On the eastern side once you hike over Piute Pass from North Lake you can visit
several lakes cross country on either side of the trail in Humphreys Basin.
In Humphreys Basin you have Mt. Humphreys, Mt. Emerson and several other peaks
to use for direction if you get disoriented.
As WD mention there are some areas where there is little, or no shelter, the terrain
is rocky, I mean almost all rock, which makes for slow going, and much trickier with
a large pack.
Getting to these areas require climbing class 2 passes, which for an inexperienced
backpacker may be asking for trouble.
Also since these places are more remote and if something happens to you, you'll have
less of a chance to be found by another a group.
Ionian Basin falls under this category.
It is beautiful, stark, rocky, and unforgiving, especially if you are unprepared, and
lack the experience!
HST= Wilderness Adventurer who knows no bounds, except for their own imagination.

Have a safer backcountry experience by using the HST ReConn Form 2.0, named after Larry Conn, a HST member: http://reconn.org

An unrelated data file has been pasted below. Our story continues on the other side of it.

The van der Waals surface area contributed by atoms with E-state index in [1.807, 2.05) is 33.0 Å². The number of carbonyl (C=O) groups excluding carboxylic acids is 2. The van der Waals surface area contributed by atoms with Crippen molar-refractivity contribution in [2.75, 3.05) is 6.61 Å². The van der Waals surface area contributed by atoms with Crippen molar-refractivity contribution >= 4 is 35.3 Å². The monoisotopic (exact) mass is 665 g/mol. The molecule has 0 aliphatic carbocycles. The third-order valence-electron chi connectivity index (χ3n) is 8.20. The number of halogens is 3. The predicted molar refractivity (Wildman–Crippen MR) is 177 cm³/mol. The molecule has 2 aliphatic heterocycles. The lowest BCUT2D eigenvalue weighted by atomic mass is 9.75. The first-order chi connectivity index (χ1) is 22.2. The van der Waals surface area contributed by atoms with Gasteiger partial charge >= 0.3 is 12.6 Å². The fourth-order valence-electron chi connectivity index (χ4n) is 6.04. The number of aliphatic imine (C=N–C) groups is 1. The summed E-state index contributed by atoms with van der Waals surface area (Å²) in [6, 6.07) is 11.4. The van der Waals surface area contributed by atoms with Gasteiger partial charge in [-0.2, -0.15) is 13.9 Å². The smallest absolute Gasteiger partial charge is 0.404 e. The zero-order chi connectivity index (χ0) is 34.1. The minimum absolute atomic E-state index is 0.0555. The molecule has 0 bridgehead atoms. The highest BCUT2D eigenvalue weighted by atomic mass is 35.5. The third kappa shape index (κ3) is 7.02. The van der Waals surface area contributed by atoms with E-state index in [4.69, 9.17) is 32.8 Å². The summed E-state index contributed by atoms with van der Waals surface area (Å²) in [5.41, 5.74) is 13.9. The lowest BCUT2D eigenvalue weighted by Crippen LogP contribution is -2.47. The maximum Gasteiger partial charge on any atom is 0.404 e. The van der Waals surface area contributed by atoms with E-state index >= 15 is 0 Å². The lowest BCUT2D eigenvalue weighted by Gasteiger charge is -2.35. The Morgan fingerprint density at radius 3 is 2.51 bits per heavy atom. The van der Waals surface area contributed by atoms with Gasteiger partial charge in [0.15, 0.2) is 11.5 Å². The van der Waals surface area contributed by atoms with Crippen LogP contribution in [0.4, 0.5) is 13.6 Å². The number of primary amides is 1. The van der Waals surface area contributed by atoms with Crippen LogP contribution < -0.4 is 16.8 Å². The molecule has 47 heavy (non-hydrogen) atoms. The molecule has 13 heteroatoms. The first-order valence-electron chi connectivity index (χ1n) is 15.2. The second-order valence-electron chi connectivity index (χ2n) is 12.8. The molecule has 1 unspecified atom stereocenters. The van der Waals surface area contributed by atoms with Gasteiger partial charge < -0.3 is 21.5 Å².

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Re: Suggestions for for first time backpacking cross country?

Postby TehipiteTom » Thu Mar 31, 2011 2:29 pm

My first off-trail backpacking experience was on the Monarch Divide, and I think it was a great introduction. Just about every ridge on the Divide can be crossed (class 1-2) at some point, so it's easy to construct basin-to-basin loop routes. Navigation is pretty straightforward--not brainless, but not too difficult for a beginner with solid map-reading skills. There's a sense of remoteness, even (in some cases) less than a mile from the trail. And of course the views are spectacular.